Finnish e-voting system is a trade secret

A member of Electronic Frontier Finland (Effi), a Finnish association for promoting digital rights, recently sent a request of information to the Finnish Ministry of Justice regarding their planned e-voting system [5]. The system will be piloted in the municipal elections in October 2008, and it is based on a DRE (Direct Recording Electronic) type e-voting system from TietoEnator Finland, and a Spanish back-end provider, Scytl.

In their response, Ministry of Justice states that the documentation that has been written concerning the specific details of the e-voting system has to be kept secret on the basis of the Act on the Openness of Government Activities. Documents that have to be kept secret include documents related to the information security of the system and documents that contain information about the trade secrets of a private company, in this case, the systems provider [1].

Effi's analysis of the system is only based on high-level documents provided by the Ministry of Justice [2] and a U.S. patent that has been granted to Scytl, and is assumed to form the basis of the Finnish e-voting system core [3]. According to this analysis, the system will not utilise any voter-verified paper ballot system or even the electronic receipt system that is detailed in the Scytl patent.

The current, traditional Finnish elections feature a widely distributed ballot counting process, which is carried out manually and collectively by the representatives of the competing parties at each polling station. The results of each polling station are individually published, providing the representatives with a possibility to cross-check that the votes at their polling station have been correctly tallied. The ballots are then separately counted again, independently of the original count, and archived in the case of further recounts being deemed necessary. The system is quite fast, providing results in a matter of hours from the whole country, easy to understand, and very resilient.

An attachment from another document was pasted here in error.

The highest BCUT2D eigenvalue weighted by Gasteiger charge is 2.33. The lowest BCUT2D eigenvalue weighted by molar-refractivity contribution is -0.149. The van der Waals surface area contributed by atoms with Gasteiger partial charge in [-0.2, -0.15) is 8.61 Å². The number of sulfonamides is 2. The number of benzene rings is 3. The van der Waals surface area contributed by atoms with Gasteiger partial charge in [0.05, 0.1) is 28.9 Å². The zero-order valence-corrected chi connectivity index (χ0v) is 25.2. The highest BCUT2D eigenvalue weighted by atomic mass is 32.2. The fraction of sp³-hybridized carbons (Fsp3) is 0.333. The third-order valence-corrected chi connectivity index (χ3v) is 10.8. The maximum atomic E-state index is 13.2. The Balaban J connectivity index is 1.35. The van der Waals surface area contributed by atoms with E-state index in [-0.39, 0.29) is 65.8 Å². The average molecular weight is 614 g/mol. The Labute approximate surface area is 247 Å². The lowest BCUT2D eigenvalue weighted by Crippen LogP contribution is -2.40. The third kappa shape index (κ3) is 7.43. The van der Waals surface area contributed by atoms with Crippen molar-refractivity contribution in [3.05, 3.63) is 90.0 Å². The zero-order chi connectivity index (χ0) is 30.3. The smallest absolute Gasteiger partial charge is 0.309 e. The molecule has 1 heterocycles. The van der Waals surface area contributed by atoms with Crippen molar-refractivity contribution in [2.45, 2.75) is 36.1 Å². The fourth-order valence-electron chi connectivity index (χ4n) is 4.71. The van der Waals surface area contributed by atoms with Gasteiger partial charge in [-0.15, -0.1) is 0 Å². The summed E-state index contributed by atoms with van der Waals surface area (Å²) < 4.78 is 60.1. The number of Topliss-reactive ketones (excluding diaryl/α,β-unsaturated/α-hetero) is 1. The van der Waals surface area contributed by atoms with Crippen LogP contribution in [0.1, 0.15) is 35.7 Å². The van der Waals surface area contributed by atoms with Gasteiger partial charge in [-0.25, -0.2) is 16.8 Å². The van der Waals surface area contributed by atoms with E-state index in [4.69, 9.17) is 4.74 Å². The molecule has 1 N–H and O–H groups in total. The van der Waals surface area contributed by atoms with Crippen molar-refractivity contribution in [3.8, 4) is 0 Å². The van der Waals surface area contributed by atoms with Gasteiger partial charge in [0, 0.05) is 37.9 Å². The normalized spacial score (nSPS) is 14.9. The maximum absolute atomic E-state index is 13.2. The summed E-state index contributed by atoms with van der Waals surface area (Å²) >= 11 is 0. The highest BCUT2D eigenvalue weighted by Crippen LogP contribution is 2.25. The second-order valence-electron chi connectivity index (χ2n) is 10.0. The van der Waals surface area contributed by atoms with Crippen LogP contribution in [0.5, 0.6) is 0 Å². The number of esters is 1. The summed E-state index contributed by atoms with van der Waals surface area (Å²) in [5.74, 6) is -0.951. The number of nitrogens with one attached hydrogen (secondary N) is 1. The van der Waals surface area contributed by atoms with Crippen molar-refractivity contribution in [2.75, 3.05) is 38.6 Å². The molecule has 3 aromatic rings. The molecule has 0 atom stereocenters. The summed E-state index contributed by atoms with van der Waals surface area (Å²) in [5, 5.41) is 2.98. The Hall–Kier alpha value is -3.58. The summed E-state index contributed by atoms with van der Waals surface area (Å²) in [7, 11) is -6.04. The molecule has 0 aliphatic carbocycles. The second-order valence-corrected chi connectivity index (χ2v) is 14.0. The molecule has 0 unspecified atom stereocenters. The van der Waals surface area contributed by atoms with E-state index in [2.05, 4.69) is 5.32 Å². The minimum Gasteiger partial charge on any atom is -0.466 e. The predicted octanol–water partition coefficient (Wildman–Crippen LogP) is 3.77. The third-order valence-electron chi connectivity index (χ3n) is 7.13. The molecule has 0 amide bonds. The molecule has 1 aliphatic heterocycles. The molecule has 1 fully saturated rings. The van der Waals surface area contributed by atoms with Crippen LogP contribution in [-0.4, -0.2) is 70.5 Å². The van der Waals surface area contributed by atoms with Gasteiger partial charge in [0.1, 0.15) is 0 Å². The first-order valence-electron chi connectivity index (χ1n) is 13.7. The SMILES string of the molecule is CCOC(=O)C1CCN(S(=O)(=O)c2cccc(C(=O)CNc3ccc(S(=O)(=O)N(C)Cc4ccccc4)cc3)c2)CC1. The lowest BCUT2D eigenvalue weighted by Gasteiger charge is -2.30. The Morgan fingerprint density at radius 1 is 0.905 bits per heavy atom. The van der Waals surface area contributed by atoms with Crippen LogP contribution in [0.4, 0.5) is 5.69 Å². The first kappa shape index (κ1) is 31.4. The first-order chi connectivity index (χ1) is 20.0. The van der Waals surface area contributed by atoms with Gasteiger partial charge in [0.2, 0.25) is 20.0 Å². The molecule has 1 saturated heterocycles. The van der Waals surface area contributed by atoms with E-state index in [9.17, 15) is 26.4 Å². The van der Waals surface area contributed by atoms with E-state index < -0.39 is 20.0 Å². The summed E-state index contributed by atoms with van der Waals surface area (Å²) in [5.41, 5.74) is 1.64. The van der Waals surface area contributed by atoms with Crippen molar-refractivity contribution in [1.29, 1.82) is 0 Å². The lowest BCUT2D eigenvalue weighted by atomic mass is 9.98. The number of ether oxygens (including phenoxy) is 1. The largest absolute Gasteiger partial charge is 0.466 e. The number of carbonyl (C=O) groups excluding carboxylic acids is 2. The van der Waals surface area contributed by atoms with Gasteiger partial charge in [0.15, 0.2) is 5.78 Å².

The e-voting system as currently proposed would make recounts that would be independent of the electronic system impossible. It would also make it possible for a much smaller team of individuals to alter the election results, as the software, which counts the ballots, is not public and its integrity would probably be only checked by consultants contracted by the Ministry of Justice.

As a counterexample, thirty U.S. states have already made a voter-verified paper ballot a mandatory part of electronic voting [4]. For some reason, the Finnish Ministry of Justice has not seen this as a requirement for the all-electronic voting system in Finland.

[1] Ministry of Justice response on January 23rd, 2008 to a member of Electronic Frontier Finland (Effi), in Finnish: http://www.effi.org/system/files?file=om-2008-01-23.txt
[2] E-Voting pilot: Technical implementation and information security, 20th June 2007, TietoEnator, in Finnish: http://www.effi.org/system/files?file=Pilotin_tekninen_esittely_v1.0H.pdf
[3] U.S. patent 7,260,552, granted 21st August, 2007.
[4] http://www.verifiedvoting.org/
[5] Effi: Voting systems must not be trade secrets. Press release from Electronic Frontier Finland on 25th January, 2008, in Finnish. http://www.effi


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